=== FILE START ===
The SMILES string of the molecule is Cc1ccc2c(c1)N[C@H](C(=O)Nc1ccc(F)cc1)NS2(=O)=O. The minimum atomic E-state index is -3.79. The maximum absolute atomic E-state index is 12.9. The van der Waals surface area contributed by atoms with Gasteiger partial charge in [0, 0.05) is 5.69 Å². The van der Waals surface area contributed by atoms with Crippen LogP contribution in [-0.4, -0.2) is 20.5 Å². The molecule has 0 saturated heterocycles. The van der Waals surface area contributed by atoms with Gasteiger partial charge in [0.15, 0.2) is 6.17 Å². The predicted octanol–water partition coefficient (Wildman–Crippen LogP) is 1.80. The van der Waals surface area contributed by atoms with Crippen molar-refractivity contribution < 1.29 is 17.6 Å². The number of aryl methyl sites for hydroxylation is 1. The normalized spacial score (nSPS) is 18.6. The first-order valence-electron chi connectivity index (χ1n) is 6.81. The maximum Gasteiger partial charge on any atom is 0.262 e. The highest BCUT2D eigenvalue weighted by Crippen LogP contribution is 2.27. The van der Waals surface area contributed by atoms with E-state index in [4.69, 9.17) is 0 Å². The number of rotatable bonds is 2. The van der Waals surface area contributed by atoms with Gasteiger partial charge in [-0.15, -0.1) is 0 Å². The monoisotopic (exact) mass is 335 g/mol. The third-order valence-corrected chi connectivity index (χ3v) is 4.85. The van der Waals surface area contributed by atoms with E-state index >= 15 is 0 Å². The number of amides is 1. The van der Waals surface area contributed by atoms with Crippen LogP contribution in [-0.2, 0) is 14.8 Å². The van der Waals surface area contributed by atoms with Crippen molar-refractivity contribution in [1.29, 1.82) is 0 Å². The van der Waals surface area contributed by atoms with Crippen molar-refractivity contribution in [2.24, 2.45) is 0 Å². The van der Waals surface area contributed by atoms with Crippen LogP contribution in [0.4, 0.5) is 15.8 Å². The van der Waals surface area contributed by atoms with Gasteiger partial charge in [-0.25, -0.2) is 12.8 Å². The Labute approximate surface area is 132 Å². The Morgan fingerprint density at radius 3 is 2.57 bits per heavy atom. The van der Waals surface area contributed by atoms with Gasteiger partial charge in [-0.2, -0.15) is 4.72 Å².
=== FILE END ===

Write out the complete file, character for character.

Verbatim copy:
The SMILES string of the molecule is Cc1ccc2c(c1)N[C@H](C(=O)Nc1ccc(F)cc1)NS2(=O)=O. The minimum atomic E-state index is -3.79. The maximum absolute atomic E-state index is 12.9. The van der Waals surface area contributed by atoms with Gasteiger partial charge in [0, 0.05) is 5.69 Å². The van der Waals surface area contributed by atoms with Crippen LogP contribution in [-0.4, -0.2) is 20.5 Å². The molecule has 0 saturated heterocycles. The van der Waals surface area contributed by atoms with Gasteiger partial charge in [0.15, 0.2) is 6.17 Å². The predicted octanol–water partition coefficient (Wildman–Crippen LogP) is 1.80. The van der Waals surface area contributed by atoms with Crippen molar-refractivity contribution < 1.29 is 17.6 Å². The number of aryl methyl sites for hydroxylation is 1. The normalized spacial score (nSPS) is 18.6. The first-order valence-electron chi connectivity index (χ1n) is 6.81. The maximum Gasteiger partial charge on any atom is 0.262 e. The highest BCUT2D eigenvalue weighted by Crippen LogP contribution is 2.27. The van der Waals surface area contributed by atoms with E-state index in [4.69, 9.17) is 0 Å². The number of rotatable bonds is 2. The van der Waals surface area contributed by atoms with Gasteiger partial charge in [-0.15, -0.1) is 0 Å². The monoisotopic (exact) mass is 335 g/mol. The third-order valence-corrected chi connectivity index (χ3v) is 4.85. The van der Waals surface area contributed by atoms with E-state index >= 15 is 0 Å². The number of amides is 1. The van der Waals surface area contributed by atoms with Crippen LogP contribution in [-0.2, 0) is 14.8 Å². The van der Waals surface area contributed by atoms with Crippen molar-refractivity contribution in [1.29, 1.82) is 0 Å². The van der Waals surface area contributed by atoms with Crippen molar-refractivity contribution in [2.24, 2.45) is 0 Å². The van der Waals surface area contributed by atoms with Crippen LogP contribution in [0.4, 0.5) is 15.8 Å². The van der Waals surface area contributed by atoms with Gasteiger partial charge in [-0.25, -0.2) is 12.8 Å². The Labute approximate surface area is 132 Å². The Morgan fingerprint density at radius 3 is 2.57 bits per heavy atom. The van der Waals surface area contributed by atoms with Gasteiger partial charge in [-0.2, -0.15) is 4.72 Å².